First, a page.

In the Act stage, the potential customer makes a purchase from the company. This purchase might be a single transaction for a product or a subscription model, where they pay a fee for a service they use multiple times. If the potential customer has spoken to a sales representative, they might conduct the sale over the phone with the representative. Other potential customers prefer to make online purchases, even if they've had conversations with a sales representative. Once they make their purchase, they become customers of the company and receive their product or service.

Advocate

In this final stage, the customer becomes an advocate for the company because of their purchasing experience. They might recommend the company to friends and family, share posts from the company on social media and submit testimonials or user reviews for the product or service. Depending on the product or service they bought, the customer might make additional purchases or upgrade their service with the company. For example, a customer who bought a basic lawn care service from a landscaping company might find the service so satisfying that they upgrade to a premium package.

Tips for using Kotler's 5 A's in marketing and sales

Here are some strategies that can help you use Kotler's five A's effectively in your sales and marketing processes:

Track metrics for each stage

One benefit of this framework is that it puts potential and current customers into clear categories, which means you can analyze the success of employees and sales processes in each stage. For example, you can measure the conversion rate between potential customers in the ask and act stages, which can tell you how effectively the sales team closes deals. You might also track the amount of time a potential customer spends in each stage of the process, which might affect the likelihood of a purchase.

Many customer relationship management (CRM) software platforms allow you to customize labels for sales leads, which can help you track metrics automatically. If you're involved in sales or marketing management, you might use a CRM to create charts and reports that analyze the metrics in each stage of the funnel. These reports can help you locate areas for improvement in the sales process.

Related: A Guide to Sales Metrics: Definition and Why They Matter

Focus on individual stages for improvement

Marketing and sales managers who track the metrics for each stage of the customer path might use that information to develop improvement plans. They might select one stage of the customer path to improve in a month or quarter. Focusing on a single stage can allow them to measure the effect of new processes accurately and identify the most successful techniques. It can also make the improvement process easier for employees by giving them a few new processes to focus on at a time.

For example, you might manage a project to encourage customers in the action segment to become advocates for the company. The project might test the effectiveness of a new loyalty program for customers that includes referral bonuses or discounts. By measuring the increase in new referrals in the next sales cycle, you can determine how successful the loyalty program has been. Making gradual changes to each stage in the sales cycle can help companies optimize the entire process for their customers.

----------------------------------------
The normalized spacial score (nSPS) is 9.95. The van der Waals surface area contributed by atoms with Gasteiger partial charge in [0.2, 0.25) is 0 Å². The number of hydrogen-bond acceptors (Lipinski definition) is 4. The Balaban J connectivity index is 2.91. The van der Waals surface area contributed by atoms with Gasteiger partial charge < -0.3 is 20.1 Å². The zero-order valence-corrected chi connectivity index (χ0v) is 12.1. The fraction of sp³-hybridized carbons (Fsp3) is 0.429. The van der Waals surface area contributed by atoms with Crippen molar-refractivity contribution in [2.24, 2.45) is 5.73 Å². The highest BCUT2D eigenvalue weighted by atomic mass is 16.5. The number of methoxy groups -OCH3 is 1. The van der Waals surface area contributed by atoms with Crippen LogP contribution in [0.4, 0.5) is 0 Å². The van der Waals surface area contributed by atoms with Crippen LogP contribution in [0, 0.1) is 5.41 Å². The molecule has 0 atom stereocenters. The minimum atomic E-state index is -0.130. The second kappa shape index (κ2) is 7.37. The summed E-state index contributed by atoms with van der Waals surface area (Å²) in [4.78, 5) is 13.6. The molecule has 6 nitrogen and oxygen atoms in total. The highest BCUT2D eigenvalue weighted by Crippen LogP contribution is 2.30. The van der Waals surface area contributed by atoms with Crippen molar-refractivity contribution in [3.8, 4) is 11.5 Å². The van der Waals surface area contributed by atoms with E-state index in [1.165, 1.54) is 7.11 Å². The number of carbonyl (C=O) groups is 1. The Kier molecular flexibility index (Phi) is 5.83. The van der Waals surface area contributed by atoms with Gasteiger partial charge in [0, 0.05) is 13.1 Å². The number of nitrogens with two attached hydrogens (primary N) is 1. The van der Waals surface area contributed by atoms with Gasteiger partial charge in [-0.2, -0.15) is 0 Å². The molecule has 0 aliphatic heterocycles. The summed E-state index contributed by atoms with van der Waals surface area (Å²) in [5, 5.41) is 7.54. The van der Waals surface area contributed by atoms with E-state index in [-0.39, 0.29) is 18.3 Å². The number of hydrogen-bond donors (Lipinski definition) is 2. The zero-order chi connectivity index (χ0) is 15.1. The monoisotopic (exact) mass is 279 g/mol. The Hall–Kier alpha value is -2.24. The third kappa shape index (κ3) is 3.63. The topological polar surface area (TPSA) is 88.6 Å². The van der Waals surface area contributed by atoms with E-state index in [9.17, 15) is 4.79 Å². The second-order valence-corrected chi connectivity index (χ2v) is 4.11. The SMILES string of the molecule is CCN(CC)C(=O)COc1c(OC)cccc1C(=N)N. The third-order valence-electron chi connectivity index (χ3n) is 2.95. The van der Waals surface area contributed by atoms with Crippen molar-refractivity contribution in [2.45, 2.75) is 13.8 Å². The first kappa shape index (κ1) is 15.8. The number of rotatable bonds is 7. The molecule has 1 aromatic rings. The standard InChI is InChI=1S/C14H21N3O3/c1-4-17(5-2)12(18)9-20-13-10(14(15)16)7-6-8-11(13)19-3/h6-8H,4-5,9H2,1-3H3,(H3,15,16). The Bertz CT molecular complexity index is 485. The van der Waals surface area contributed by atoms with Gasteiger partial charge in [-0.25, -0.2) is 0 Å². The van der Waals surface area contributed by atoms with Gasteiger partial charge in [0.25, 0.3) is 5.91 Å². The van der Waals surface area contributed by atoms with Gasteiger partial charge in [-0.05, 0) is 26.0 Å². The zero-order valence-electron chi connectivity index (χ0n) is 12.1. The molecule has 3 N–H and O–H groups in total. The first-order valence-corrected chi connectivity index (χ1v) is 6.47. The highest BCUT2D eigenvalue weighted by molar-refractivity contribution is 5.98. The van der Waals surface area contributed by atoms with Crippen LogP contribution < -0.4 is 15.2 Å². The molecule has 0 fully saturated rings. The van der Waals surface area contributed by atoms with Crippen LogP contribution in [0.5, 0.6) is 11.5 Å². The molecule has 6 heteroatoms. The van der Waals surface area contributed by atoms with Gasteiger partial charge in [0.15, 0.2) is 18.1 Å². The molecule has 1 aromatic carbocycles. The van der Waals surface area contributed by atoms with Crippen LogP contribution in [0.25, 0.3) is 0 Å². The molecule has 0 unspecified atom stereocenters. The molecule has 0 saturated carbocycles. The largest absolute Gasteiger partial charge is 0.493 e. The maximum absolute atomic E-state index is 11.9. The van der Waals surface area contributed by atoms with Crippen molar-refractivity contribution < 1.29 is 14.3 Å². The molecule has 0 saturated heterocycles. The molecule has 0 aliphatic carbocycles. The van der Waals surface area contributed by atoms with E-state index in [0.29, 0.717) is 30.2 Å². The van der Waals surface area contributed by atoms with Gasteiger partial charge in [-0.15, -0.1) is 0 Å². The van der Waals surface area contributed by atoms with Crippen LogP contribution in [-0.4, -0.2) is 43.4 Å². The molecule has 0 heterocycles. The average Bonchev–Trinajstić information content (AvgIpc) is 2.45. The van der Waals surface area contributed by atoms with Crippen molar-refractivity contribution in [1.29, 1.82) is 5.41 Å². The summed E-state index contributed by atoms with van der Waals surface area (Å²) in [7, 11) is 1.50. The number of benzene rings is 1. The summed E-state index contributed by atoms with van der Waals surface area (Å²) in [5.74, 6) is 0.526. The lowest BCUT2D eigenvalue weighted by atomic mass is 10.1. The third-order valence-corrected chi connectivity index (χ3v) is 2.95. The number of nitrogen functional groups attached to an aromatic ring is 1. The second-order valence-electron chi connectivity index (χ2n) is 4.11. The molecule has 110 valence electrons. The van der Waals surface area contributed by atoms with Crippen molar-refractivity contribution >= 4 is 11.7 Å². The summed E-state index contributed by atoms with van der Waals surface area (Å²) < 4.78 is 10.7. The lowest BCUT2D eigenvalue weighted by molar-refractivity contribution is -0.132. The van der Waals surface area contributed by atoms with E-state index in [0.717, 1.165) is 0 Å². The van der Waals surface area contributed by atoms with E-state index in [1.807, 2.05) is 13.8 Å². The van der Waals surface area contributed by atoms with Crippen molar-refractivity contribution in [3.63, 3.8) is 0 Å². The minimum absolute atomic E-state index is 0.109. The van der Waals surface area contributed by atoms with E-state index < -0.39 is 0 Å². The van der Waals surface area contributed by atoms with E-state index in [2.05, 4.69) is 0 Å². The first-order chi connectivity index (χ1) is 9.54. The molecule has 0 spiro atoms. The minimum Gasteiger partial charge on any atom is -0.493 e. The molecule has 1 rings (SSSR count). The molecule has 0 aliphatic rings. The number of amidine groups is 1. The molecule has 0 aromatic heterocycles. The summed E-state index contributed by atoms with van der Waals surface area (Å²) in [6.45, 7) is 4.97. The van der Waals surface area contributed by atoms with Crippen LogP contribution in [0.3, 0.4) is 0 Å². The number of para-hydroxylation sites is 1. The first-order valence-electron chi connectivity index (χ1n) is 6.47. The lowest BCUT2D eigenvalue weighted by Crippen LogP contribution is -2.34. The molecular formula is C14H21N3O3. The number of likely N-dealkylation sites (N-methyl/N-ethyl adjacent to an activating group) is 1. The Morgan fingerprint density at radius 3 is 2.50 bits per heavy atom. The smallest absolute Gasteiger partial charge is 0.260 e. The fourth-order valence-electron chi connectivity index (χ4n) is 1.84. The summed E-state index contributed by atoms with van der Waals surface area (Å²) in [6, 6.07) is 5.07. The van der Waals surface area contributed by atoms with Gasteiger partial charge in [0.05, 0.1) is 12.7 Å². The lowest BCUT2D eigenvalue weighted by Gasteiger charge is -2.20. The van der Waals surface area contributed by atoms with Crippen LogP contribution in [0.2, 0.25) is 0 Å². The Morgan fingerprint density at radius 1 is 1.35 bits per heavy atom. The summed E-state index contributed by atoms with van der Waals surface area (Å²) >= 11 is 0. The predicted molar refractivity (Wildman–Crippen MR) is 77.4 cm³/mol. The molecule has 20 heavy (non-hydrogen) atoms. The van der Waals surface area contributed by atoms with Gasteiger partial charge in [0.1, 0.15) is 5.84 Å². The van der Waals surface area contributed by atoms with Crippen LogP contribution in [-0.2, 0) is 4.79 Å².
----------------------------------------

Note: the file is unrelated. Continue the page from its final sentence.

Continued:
Related: How To Create a Loyalty Program in 5 Steps

Customize messaging for different segments

Email marketing is a key part of the sales development process in many industries, and you can use Kotler's five A's framework to customize email messaging for potential and current customers based on their location in the path. Using a CRM, you can label leads by their stage and send emails with unique messages to each stage. Customizing email messages can make a marketing campaign more effective by targeting the needs of specific populations.

For example, a tutoring company's marketing team might send an email highlighting their tutors' qualifications and guarantees to potential customers in the Appeal stage. This information might be particularly interesting to people in that stage because it might help them compare different companies and come to a decision. For customers in the Advocate stage, the company's marketing team might send information about continuing education programs, family discounts or referral bonuses. By emphasizing the information that people in each stage might value most, the marketing team can increase the percentage of people who open and read their emails.

Related: 13 Email Marketing Tips To Boost Your Strategy

Work with other departments

While the sales, marketing and business development departments might use the Kotler framework in their daily work, other departments might influence the customer in different stages. To improve customer experience in each stage, teams might work together. For example, the landing pages and web resources that the company's software development team creates might have a significant impact on potential customers in the Aware stage. To increase the conversion rate from Aware to Appeal, the marketing team might work with the development team to create lead captures or other digital tools to help potential customers interact with the company.

Please note that none of the companies mentioned in this article are affiliated with Indeed.